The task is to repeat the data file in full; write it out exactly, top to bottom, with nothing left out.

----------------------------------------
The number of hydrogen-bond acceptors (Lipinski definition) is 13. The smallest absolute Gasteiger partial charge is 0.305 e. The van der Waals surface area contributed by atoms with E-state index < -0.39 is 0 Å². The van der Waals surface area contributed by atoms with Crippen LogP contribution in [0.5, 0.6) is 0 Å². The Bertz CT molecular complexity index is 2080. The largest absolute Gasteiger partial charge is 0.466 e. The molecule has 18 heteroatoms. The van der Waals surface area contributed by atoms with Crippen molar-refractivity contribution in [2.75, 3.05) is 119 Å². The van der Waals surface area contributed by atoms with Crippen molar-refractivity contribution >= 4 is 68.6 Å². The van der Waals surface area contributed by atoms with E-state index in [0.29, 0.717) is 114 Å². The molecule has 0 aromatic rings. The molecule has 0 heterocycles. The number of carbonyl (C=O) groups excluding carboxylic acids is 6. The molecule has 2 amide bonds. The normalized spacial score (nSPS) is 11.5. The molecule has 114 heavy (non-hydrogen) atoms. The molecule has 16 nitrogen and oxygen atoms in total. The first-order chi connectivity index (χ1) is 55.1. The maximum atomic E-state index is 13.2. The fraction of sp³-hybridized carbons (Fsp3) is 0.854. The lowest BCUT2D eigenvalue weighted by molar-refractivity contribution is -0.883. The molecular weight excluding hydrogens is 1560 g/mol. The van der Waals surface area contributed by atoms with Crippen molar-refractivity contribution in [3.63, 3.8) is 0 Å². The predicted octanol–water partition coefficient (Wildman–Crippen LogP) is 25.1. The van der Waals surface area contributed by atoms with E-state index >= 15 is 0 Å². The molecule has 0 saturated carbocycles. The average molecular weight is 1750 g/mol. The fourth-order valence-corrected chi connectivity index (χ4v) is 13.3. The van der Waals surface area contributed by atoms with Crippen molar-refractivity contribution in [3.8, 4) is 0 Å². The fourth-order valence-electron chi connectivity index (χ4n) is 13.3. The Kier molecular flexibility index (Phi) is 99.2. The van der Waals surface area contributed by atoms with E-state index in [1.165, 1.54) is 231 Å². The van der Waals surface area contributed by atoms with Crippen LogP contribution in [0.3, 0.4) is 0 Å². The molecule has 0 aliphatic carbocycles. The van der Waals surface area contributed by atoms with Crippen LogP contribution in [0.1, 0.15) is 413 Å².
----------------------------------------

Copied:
The number of hydrogen-bond acceptors (Lipinski definition) is 13. The smallest absolute Gasteiger partial charge is 0.305 e. The van der Waals surface area contributed by atoms with E-state index < -0.39 is 0 Å². The van der Waals surface area contributed by atoms with Crippen LogP contribution in [0.5, 0.6) is 0 Å². The Bertz CT molecular complexity index is 2080. The largest absolute Gasteiger partial charge is 0.466 e. The molecule has 18 heteroatoms. The van der Waals surface area contributed by atoms with Crippen molar-refractivity contribution in [2.75, 3.05) is 119 Å². The van der Waals surface area contributed by atoms with Crippen molar-refractivity contribution >= 4 is 68.6 Å². The van der Waals surface area contributed by atoms with E-state index in [0.29, 0.717) is 114 Å². The molecule has 0 aromatic rings. The molecule has 0 heterocycles. The number of carbonyl (C=O) groups excluding carboxylic acids is 6. The molecule has 2 amide bonds. The normalized spacial score (nSPS) is 11.5. The molecule has 114 heavy (non-hydrogen) atoms. The molecule has 16 nitrogen and oxygen atoms in total. The first-order chi connectivity index (χ1) is 55.1. The maximum atomic E-state index is 13.2. The fraction of sp³-hybridized carbons (Fsp3) is 0.854. The lowest BCUT2D eigenvalue weighted by molar-refractivity contribution is -0.883. The molecular weight excluding hydrogens is 1560 g/mol. The van der Waals surface area contributed by atoms with Crippen molar-refractivity contribution in [3.63, 3.8) is 0 Å². The predicted octanol–water partition coefficient (Wildman–Crippen LogP) is 25.1. The van der Waals surface area contributed by atoms with E-state index >= 15 is 0 Å². The molecule has 0 saturated carbocycles. The average molecular weight is 1750 g/mol. The fourth-order valence-corrected chi connectivity index (χ4v) is 13.3. The van der Waals surface area contributed by atoms with Crippen molar-refractivity contribution in [3.8, 4) is 0 Å². The fourth-order valence-electron chi connectivity index (χ4n) is 13.3. The Kier molecular flexibility index (Phi) is 99.2. The van der Waals surface area contributed by atoms with E-state index in [1.165, 1.54) is 231 Å². The van der Waals surface area contributed by atoms with Crippen LogP contribution in [0.3, 0.4) is 0 Å². The molecule has 0 aliphatic carbocycles. The van der Waals surface area contributed by atoms with Crippen LogP contribution in [0.1, 0.15) is 413 Å².